The Knesset Finance Committee approved Monday new regulations that will double the property tax on apartments that sit unused for most of the year.
The bill was submitted by Interior Minister Gideon Sa’ar and Finance Minister Yair Lapid.
The regulations will apply to apartments that have sat empty for nine consecutive months. The law will be in effect for two years, during which times authorities will track the impact on housing prices and supply.
Entire swaths of neighborhoods in Jerusalem and other cities are largely empty except for certain holidays, as most of the apartments are owned by wealthy foreigners as vacation homes.
In addition to emptying cities of residents and the economic and social benefits they bring with them, the phenomenon makes urban housing harder to find.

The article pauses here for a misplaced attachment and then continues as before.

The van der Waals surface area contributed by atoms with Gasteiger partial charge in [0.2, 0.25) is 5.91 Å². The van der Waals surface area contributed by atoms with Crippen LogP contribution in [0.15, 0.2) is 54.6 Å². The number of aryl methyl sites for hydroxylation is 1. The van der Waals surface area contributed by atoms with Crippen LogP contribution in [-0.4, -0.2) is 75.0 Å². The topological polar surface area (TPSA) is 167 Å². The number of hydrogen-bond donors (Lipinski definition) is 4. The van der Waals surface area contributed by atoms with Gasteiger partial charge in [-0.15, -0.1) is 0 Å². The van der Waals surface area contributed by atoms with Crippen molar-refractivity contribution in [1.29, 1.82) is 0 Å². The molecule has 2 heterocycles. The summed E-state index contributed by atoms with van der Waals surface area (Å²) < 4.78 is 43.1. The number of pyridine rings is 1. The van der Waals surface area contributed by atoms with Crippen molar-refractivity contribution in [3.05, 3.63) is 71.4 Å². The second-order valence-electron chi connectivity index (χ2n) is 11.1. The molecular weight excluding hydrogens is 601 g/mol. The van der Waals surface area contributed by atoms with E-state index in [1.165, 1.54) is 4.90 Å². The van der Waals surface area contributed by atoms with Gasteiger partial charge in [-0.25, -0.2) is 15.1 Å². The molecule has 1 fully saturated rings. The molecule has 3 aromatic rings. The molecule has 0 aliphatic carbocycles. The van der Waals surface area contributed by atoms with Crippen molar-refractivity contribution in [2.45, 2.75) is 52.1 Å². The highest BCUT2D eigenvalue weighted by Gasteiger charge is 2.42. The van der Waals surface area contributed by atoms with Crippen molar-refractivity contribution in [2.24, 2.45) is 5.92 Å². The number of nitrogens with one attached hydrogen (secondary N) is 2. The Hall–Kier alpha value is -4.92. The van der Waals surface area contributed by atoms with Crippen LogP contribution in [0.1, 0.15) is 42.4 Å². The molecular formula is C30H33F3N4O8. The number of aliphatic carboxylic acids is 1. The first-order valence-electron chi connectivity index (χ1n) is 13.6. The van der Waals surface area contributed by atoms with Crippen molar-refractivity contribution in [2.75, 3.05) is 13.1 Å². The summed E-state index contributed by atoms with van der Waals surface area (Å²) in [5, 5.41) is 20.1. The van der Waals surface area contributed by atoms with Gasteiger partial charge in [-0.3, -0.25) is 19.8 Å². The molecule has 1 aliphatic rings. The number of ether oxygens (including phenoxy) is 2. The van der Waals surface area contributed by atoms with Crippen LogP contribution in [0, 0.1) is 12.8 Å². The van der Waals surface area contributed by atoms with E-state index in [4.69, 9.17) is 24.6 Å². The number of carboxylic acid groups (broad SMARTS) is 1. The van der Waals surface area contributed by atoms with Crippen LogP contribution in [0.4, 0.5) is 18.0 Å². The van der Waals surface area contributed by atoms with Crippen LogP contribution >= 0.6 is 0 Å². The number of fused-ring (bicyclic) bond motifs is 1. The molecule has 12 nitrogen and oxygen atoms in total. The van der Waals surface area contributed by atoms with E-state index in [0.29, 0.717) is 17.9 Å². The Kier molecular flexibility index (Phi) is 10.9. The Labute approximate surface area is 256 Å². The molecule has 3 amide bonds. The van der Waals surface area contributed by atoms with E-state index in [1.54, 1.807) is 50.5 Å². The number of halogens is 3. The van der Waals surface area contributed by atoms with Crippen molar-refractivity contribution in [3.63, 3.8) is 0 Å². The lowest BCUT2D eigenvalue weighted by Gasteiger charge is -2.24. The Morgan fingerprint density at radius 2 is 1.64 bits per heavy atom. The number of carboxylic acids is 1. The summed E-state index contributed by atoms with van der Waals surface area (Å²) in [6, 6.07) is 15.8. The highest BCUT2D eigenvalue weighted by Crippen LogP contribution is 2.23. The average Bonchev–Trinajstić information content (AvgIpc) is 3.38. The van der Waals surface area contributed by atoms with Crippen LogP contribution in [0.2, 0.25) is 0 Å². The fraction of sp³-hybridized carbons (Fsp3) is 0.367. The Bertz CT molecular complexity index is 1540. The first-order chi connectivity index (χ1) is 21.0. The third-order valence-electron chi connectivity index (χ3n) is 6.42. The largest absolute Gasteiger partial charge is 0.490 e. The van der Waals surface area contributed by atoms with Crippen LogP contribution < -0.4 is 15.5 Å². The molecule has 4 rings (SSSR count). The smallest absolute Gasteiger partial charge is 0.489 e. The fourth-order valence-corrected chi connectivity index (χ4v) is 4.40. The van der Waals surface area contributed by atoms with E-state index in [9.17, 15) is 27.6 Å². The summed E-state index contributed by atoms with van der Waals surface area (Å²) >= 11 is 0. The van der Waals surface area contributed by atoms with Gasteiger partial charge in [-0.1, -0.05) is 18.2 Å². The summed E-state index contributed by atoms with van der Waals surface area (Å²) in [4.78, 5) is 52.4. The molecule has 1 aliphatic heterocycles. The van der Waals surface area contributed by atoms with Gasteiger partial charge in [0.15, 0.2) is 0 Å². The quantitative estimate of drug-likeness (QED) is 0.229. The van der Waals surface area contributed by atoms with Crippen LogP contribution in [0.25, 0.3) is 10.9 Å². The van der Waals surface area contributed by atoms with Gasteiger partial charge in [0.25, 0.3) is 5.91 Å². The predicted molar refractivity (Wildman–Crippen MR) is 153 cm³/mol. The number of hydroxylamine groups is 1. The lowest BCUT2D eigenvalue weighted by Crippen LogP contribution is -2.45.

Under the new rules, municipal governments will be allowed to grant exemptions in some cases if there are extenuating circumstances.
According to the statement, the goal of the measure is to encourage absentee owners to rent out the apartments.
The measure will “help protect the urban fabric,” said Sa’ar.
Lapid called the regulations “another meaningful step that will increase the supply of apartments in Israel.”
In March 2012, the Trajtenberg Committee recommended that apartments that stand empty for over six months a year be charged double the property tax. A government statement said the move was likely to release over 15,000 apartments into the housing market.